In com­bat mode, In­di­v­ior hun­kers down for a war with DoJ over multi­bil­lion-dol­lar fraud charges

In the lat­est le­gal saga sur­round­ing the US opi­oid epi­dem­ic, In­di­v­ior and the De­part­ment of Jus­tice have ex­changed their first round of shots on al­le­ga­tions that the UK drug­mak­er pock­et­ed bil­lions through fraud­u­lent mar­ket­ing of its opi­oid ad­dic­tion treat­ment.

Howard Pien

The grand ju­ry in­dict­ment, ac­com­pa­nied by a strong­ly word­ed state­ment, evis­cer­at­ed its stock price on the Lon­don Stock Ex­change (£36.4 at last check, down 65%). Hav­ing lost mil­lions in mar­ket val­ue — and fac­ing $3 bil­lion in de­mand­ed fines — In­di­v­ior has not con­ced­ed an inch, call­ing the DoJ “fun­da­men­tal­ly wrong” and vow­ing to “con­test charges vig­or­ous­ly.”

At the core of the in­dict­ment is an al­leged scheme in which In­di­v­ior de­ceived health­care providers about the ef­fects of the Sub­ox­one film on one hand, and lured pa­tients in­to get­ting pre­scrip­tions for the drug on the oth­er. The in­dict­ment states that In­di­v­ior pro­mot­ed Sub­ox­one Film as safer and less abus­able than its tablet form, “even though the com­pa­ny lacked any sci­en­tif­ic ev­i­dence to sup­port those claims”; used a “Here to Help” hot­line to di­rect pa­tients to doc­tors that it knew were pre­scrib­ing Sub­ox­one Film in a “care­less and clin­i­cal­ly un­war­rant­ed man­ner;” and even an­nounced it would dis­con­tin­ue the Sub­ox­one tablet with the pur­port­ed pur­pose of de­lay­ing gener­ic en­try.

“The De­part­ment of Jus­tice in­tends to hold ac­count­able those who are in po­si­tion to know the harm opi­oid abuse in­flicts, but in­stead choose to prof­it il­le­gal­ly from the pain of oth­ers,” prin­ci­pal deputy as­so­ciate at­tor­ney gen­er­al Jesse Panuc­cio said in the state­ment.

In­di­v­ior be­gan its four-page de­fense by dis­tanc­ing it­self from pain pill mak­ers, which it sub­tly points to as the re­al con­trib­u­tors to the opi­oid cri­sis. Board chair­man Howard Pien al­so cit­ed CDC re­search that it says demon­strate Sub­ox­one Film did re­duce pe­di­atric ex­po­sure, as well as cas­es where com­pa­ny rep­re­sen­ta­tives ed­u­cat­ed doc­tors and re­port­ed risky pre­scribers to the au­thor­i­ties.

In short:

Key al­le­ga­tions made by the Jus­tice De­part­ment are con­tra­dict­ed by the gov­ern­ment’s own sci­en­tif­ic agen­cies, they are al­most ex­clu­sive­ly based on years-old events from be­fore In­di­v­ior be­came an in­de­pen­dent com­pa­ny in 2014, and they are wrong. The de­part­ment has ap­par­ent­ly de­cid­ed it would rather pur­sue self-serv­ing head­lines on a mat­ter of na­tion­al sig­nif­i­cance than achieve an ap­pro­pri­ate res­o­lu­tion, but we will con­test this case vig­or­ous­ly and we look for­ward to the full facts com­ing out in court.

In­di­v­ior was spun out of Reckitt Benckiser in 2014 and has spent much of the last five years bat­tling gener­ic ri­vals en­cir­cling Sub­ox­one. The FDA has re­cent­ly ap­proved what the com­pa­ny hopes will be a block­buster re­place­ment: Sublo­cade, a once-month­ly in­jec­tion of buprenor­phine.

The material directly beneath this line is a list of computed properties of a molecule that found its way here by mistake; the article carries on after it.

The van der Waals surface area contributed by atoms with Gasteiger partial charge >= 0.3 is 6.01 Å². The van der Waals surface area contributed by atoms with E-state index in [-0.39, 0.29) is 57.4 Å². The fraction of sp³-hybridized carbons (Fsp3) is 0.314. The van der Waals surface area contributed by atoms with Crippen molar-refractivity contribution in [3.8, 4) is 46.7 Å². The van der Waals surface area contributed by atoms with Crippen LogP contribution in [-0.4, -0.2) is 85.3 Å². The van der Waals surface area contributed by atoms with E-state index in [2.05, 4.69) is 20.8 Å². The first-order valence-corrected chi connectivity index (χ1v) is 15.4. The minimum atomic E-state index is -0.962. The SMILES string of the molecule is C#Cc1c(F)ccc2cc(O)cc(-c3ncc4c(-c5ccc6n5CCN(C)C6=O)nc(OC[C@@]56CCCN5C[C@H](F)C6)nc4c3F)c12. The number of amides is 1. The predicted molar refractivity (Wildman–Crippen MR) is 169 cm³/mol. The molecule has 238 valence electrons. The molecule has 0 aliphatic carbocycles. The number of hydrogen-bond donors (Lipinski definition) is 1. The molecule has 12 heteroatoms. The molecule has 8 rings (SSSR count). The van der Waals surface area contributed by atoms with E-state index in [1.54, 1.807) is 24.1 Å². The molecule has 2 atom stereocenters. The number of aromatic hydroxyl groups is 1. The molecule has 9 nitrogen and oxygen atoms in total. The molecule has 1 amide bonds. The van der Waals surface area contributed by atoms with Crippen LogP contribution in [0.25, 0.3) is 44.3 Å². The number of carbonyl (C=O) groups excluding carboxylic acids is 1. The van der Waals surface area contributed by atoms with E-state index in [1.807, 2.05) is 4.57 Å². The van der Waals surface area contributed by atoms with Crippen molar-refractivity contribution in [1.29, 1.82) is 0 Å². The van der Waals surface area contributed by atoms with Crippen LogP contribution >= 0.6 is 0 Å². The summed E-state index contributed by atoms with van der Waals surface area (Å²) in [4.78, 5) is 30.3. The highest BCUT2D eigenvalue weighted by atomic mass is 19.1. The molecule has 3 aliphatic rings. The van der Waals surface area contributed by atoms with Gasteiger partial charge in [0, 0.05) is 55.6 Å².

Im­age: Shut­ter­stock

Cell and Gene Con­tract Man­u­fac­tur­ers Must Em­brace Dig­i­ti­za­tion

The Cell and Gene Industry is growing at a staggering 30% CAGR and is estimated to reach $14B by 20251. A number of cell, gene and stem cell therapy sponsors currently have novel drug substances and products and many rely on Contract Development Manufacturing Organizations (CDMO) to produce them with adherence to stringent regulatory cGMP conditions. Cell and gene manufacturing for both autologous (one to one) and allogenic (one to many) treatments face difficult issues such as: a complex supply chain, variability on patient and cellular level, cell expansion count and a tight scheduling of lot disposition process. This complexity affects quality, compliance and accountability in the entire vein-to-vein process for critically ill patients.

A lab technician works during research on coronavirus at Johnson & Johnson subsidiary Janssen Pharmaceutical in Beerse, Belgium, Wednesday, June 17, 2020. (Virginia Mayo/AP Images)

End­points News ranks all 28 play­ers in the Covid-19 vac­cine race. Here's how it stacks up to­day

The 28 players now in or close to the clinical race to get a Covid-19 vaccine over the finish line are angling for a piece of a multibillion-dollar market. And being first — or among the leaders — will play a big role in determining just how big a piece.

Endpoints News writer Nicole DeFeudis has posted a snapshot of all the companies, universities and hospital-based groups now racing through the clinic, ranking them according to their place in the pipeline as well as the latest remarks available on timelines. And we’ll keep this lineup updated right through the end of the year, as the checkered flags start to fall, possibly as early as October.

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Bayer's Marianne De Backer with Endpoints founder John Carroll, Endpoints@JPM20 (Jeff Rumans for Endpoints News)

UP­DAT­ED: Hunt­ing a block­buster, Bay­er forges an $875M-plus M&A deal to ac­quire women’s health biotech